not until they break down that we are moved to make improvements - even
those that will actually save us in the long run.
Recently a service technician to my home pronounced
sentence on my washing machine of almost 20 years - the cost to repair it
was going to approach the cost of replacement. So my recent forays into
the world of appliance reuse, recycling and replacement have been colored
by my personal quest to do the right thing.
Here's a report on one of the leading contenders, "The
The design of washing machines hasn't changed substantially
in thirty years. "The early machines were battle tanks," says
Jim Staber, vice president of Staber Industries, "They were mechanical
monstrosities, but they worked forever."
Improvements in design are often achieved by taking
an existing solution and then, turning it around, in all dimensions, take
into account new materials and ideas, and voila! a better mousetrap, or
in this case, washing machine is born. After thirty years of remanufacturing
clothes washers. Staber engineers had seen first hand the design failures
of the past and were in a position to invent the washing machine for today.
As a result, the "System 2000" from Staber
Industries is touted as "a washing machine to take you into the 21st
century! A revolutionary way to wash your clothes. It gets your laundry
cleaner, while using fewer resources, less hot water, less detergent, less
energy. In short, the System 2000 helps save the environment while saving
The main design change that distinguishes the System
2000 is the fundamentally different way it agitates clothes. If effect,
the Staber engineers turned the machines on its side - moving the axis from
vertical to horizontal. This configuration takes advantage of gravity to
tumble the clothes the way dryers already do.
Beyond this fundamental change other design features
increase efficiency. To boost water turbulence and reduce water use, engineers
used computers to analyze the volume and water flow. Reduction in water
use means using less electricity or gas for heat. A faster, final spin,
means the clothes spend less time drying. The machine's only mechanical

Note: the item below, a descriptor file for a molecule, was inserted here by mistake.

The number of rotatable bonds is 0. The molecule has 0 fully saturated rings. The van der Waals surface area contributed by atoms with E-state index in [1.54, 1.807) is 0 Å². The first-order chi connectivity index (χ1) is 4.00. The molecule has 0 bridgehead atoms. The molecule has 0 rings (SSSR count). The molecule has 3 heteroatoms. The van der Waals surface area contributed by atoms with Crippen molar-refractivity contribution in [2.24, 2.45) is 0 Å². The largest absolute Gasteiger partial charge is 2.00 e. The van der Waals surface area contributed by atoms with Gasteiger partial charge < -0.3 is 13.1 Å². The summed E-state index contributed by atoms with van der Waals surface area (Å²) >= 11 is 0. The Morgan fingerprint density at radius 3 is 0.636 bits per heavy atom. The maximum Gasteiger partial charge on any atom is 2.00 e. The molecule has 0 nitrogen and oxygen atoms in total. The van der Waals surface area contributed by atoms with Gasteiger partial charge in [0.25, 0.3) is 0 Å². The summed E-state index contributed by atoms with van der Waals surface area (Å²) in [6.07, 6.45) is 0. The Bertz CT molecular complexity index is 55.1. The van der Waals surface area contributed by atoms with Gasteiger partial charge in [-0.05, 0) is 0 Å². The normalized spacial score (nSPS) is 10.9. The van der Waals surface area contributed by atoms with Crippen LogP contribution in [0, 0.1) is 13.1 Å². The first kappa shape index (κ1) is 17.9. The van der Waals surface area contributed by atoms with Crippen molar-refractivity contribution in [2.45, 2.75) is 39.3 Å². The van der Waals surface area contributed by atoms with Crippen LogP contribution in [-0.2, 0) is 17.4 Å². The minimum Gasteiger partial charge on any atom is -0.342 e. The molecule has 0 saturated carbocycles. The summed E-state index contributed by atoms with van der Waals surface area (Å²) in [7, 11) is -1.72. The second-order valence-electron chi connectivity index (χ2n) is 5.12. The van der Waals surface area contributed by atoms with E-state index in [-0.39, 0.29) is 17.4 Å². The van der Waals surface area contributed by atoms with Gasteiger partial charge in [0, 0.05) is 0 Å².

components are an electric pump and an electric motor. To simplify disassembly
for service and recycling, parts were consolidated into components that
reduce the overall number of parts.
"It uses at least 50% less water to do, effectively
50% more clothes than conventional agitator models. Due to its decreased
water consumption, it inherently uses less bleach and detergents and fabric
softeners to reach the same concentration in the water."
Staber says a conventional washer uses 35 to 50 gallons
of water per load to wash about 10 to 12 pounds of clothes while the Staber
model "can efficiently wash 16 to 18 pounds of clothes ...using only
21 gallons of water in a normal wash cycle."
Like other new technology, the Staber washer costs more
up front . "But when you factor in the utility savings in water and
electricity, you'll be able to recoup any difference within two years."
After that, you just keep reaping the benefits of your investment in efficiency.
Staber hopes the lure of smaller, more efficient machines
with a 20-year life expectancy will be in demand by consumers. In Europe,
consumers induced to save water, energy, and floor spaces have adopted the
configuration with enthusiasm. But in the U.S., an appliance consortia of
utilities and government agencies are still in the early stages of incentive
Staber says the biggest hurdle to overcome will be the
public's resistance to change. "Everybody's familiar with the vertical-axis
agitators and people think they do a pretty good job, but once they actually
get a look at a Staber, we think they'll be amazed."